Books Read in August, 2010

Until We Reach Home/ Lynn Austin (2008). Historical Fiction.

This Christian novel is the story of 3 young Swedish women who immigrate to the United States in 1897. Although it took about 2 chapters for me to get into the story, after that I could hardly put it down.

Highly Recommended.

The Man Who Loved Books Too Much: The True Story of a Thief, a Detective, and a World of Literary Obsession/Allison Hoover Bartlett (2010). Non-Fiction.

Apparently Bartlett expanded her magazine article on book thief, John Gilkey, into a book.

Rarely do I buy books that I know nothing about. Too many times in the past I’ve been burned and ended up with something fit only for paper projects.

However, the title grabbed me. I stood in Sam’s and flipped through it. The subject matter was very intriguing to a book-lover so I bought it.

It’s a partial account of a contemporary man who very boldly steals books. And not just the run-of-the-mill books. Rare ones. Very valuable ones.

Did the author intentionally leave the readers wanting more; or was it that she just didn’t know how to end it (because the saga continues) or maybe she just didn’t know how to flesh out the story?

Gilkey is relentless and unrepentant. The Man Who Loved Books Too Much is a fascinating read, but it would’ve been helpful had Bartlett spared us her political and world views. Personally, I don’t care what she thinks.

I just wanted to know more about John Gilkey.


The Body in the Library/Agatha Christie (1942). Mystery.

Mrs. Bantry of Gossington Hall is awakened by her hysterical maid who has just discovered the body of a stranger on the rug downstairs. How satisfying for the Bantry’s to have Miss Marple as a close friend at such a time and so the fluffy spinster is called in to speed up the investigation.

So typically Agatha Christie and a very satisfying read.

Highly Recommended if you like cozy mysteries.

D.E. Stevenson

Celia’s House/D.E. Stevenson (1943). Fiction.

Publishers must think that book buyers judge a book by it’s cover. Nothing else explains the swill they print on them.

Celia’s House is a lovely, cozy read. The back cover of the edition I read had some utter nonsense about the younger generation trying to carry on and being at odds with their elders. There’s absolutely nothing like that in the book – at all.

It’s just a nice story set in the early part of the 20th century, about a Scottish family and their ancestral home. Of course, everyone isn’t nice. There are a couple of ne’er-do-well characters who give it a little literary tension.

I have several D.E. Stevenson paperbacks that were reprinted in the mid-70s and they have the most atrocious cover art. Here is an example of one edition of Celia’s House (not the one I read but I want to post it just as an example).

Please don't judge this book by the cover.

It was just last week that I read this book, and my memory is fresh and I don’t think a goat was ever mentioned.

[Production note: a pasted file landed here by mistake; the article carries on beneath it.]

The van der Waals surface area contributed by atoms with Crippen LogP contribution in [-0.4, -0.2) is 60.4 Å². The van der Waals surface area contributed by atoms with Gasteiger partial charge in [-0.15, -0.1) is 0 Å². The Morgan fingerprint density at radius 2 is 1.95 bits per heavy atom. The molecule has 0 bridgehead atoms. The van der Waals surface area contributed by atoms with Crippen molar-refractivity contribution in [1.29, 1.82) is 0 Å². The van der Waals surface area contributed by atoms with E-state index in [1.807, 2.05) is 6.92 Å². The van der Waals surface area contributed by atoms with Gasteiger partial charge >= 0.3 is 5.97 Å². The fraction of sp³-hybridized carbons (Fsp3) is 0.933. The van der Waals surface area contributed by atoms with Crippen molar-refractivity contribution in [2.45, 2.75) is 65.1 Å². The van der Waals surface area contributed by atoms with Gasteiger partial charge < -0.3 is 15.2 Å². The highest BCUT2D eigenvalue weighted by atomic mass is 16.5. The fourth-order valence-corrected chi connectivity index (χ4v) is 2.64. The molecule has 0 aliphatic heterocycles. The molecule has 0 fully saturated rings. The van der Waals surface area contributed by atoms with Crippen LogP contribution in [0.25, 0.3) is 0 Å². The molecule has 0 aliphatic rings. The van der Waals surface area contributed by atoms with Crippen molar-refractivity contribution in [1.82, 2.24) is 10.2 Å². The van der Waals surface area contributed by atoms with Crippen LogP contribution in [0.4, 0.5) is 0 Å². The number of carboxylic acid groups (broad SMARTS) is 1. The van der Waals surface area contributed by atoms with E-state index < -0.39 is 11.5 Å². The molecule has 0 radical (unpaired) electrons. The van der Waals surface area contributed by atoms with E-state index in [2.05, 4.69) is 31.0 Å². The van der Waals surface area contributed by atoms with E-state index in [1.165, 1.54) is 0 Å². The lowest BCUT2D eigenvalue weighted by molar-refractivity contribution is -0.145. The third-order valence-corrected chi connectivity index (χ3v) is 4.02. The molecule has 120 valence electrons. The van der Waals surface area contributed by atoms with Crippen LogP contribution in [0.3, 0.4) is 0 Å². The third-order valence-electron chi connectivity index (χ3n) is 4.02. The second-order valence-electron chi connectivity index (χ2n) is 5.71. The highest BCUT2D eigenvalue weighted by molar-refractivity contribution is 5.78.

So, ignore the cover and if you like cozy reads, this one is Highly Recommended.


Filed under 1900s, Books, Cozy, England, Fiction

6 responses to “Books Read in August, 2010

  1. Geneva

    Wonderful book reviews Carla. I’m ready to head to the library!
    I also love your new header…just perfect!

  2. Thanks, Geneva.

    When I began this blog, one of my goals was to have a new header each month. Several times I have utterly failed, but am trying to get back on track. I really am.

  3. I own four of Lynn Austin’s books and love them! I don’t have this one…I’ll have to watch for it! Thanks Carla! Have you read any of Francine River’s books? I really enjoy Robin Lee Hatcher too… several others! I could read 24/7 but I have to stamp too!

    • Glad to know that you like Lynn Austin, too! Her books are very well written and she has a real talent for making her characters come alive. After reading “While We’re Far Apart”, I thought a lot about Penny

      Had to laugh at the “I could read 24/7 but I have to stamp too”. I took a break from making embellishments to come over and check the computer.

  4. Marlendy

    Hello! D.E. Stevenson is a new author to me, I love to read cozy mysteries, in fact paper back books are taking over my bedroom. Your review makes me going to try this one.

    I so do enjoy your blog. I sat over the weekend and looked at it from beginning to end.

    I also am one who could read 24/7 but I hold an office job and am a frustrated artist. Frustrated because I have to work when I would rather draw. Have a nice evening. Marge

  5. Marge, how kind of you!

    I’ve loved paper dolls my whole life and never even thought about drawing my own until I joined a round robin a few years ago. My efforts were amateurish, but lots of fun.

    Your blog is a paper doll lover’s dream. Hopefully you’ll get some visits from the links on Pinterest. I’ve only posted a few so far and am trying to honor your request to go slowly with it.

    Thanks for award. Wow!

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